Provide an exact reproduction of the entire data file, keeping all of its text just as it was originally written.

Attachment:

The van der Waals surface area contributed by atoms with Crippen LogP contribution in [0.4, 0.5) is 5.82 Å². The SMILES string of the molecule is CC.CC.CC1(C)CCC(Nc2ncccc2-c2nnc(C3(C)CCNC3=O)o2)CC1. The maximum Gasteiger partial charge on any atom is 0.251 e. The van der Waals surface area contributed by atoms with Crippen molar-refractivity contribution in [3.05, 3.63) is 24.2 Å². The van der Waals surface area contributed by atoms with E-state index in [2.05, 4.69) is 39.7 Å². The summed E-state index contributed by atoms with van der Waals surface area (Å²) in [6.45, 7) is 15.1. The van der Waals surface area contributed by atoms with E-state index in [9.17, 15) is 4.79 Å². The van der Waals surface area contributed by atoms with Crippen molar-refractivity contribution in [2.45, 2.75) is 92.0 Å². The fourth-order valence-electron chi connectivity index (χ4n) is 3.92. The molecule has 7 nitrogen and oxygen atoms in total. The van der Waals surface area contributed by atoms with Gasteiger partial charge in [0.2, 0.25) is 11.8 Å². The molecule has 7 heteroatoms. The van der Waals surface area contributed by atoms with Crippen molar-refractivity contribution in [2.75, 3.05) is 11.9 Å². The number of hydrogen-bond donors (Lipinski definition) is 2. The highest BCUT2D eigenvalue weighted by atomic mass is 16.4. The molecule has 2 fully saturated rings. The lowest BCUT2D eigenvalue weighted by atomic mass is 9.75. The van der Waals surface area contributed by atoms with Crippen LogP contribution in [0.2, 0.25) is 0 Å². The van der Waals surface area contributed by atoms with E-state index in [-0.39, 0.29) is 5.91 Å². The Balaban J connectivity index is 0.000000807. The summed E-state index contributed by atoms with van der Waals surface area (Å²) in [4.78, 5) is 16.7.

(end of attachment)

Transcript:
The van der Waals surface area contributed by atoms with Crippen LogP contribution in [0.4, 0.5) is 5.82 Å². The SMILES string of the molecule is CC.CC.CC1(C)CCC(Nc2ncccc2-c2nnc(C3(C)CCNC3=O)o2)CC1. The maximum Gasteiger partial charge on any atom is 0.251 e. The van der Waals surface area contributed by atoms with Crippen molar-refractivity contribution in [3.05, 3.63) is 24.2 Å². The van der Waals surface area contributed by atoms with E-state index in [2.05, 4.69) is 39.7 Å². The summed E-state index contributed by atoms with van der Waals surface area (Å²) in [6.45, 7) is 15.1. The van der Waals surface area contributed by atoms with E-state index in [9.17, 15) is 4.79 Å². The van der Waals surface area contributed by atoms with Crippen molar-refractivity contribution in [2.45, 2.75) is 92.0 Å². The fourth-order valence-electron chi connectivity index (χ4n) is 3.92. The molecule has 7 nitrogen and oxygen atoms in total. The van der Waals surface area contributed by atoms with Gasteiger partial charge in [0.2, 0.25) is 11.8 Å². The molecule has 7 heteroatoms. The van der Waals surface area contributed by atoms with Crippen molar-refractivity contribution in [2.75, 3.05) is 11.9 Å². The number of hydrogen-bond donors (Lipinski definition) is 2. The highest BCUT2D eigenvalue weighted by atomic mass is 16.4. The molecule has 2 fully saturated rings. The lowest BCUT2D eigenvalue weighted by atomic mass is 9.75. The van der Waals surface area contributed by atoms with Crippen LogP contribution in [0.2, 0.25) is 0 Å². The van der Waals surface area contributed by atoms with E-state index in [-0.39, 0.29) is 5.91 Å². The Balaban J connectivity index is 0.000000807. The summed E-state index contributed by atoms with van der Waals surface area (Å²) in [4.78, 5) is 16.7.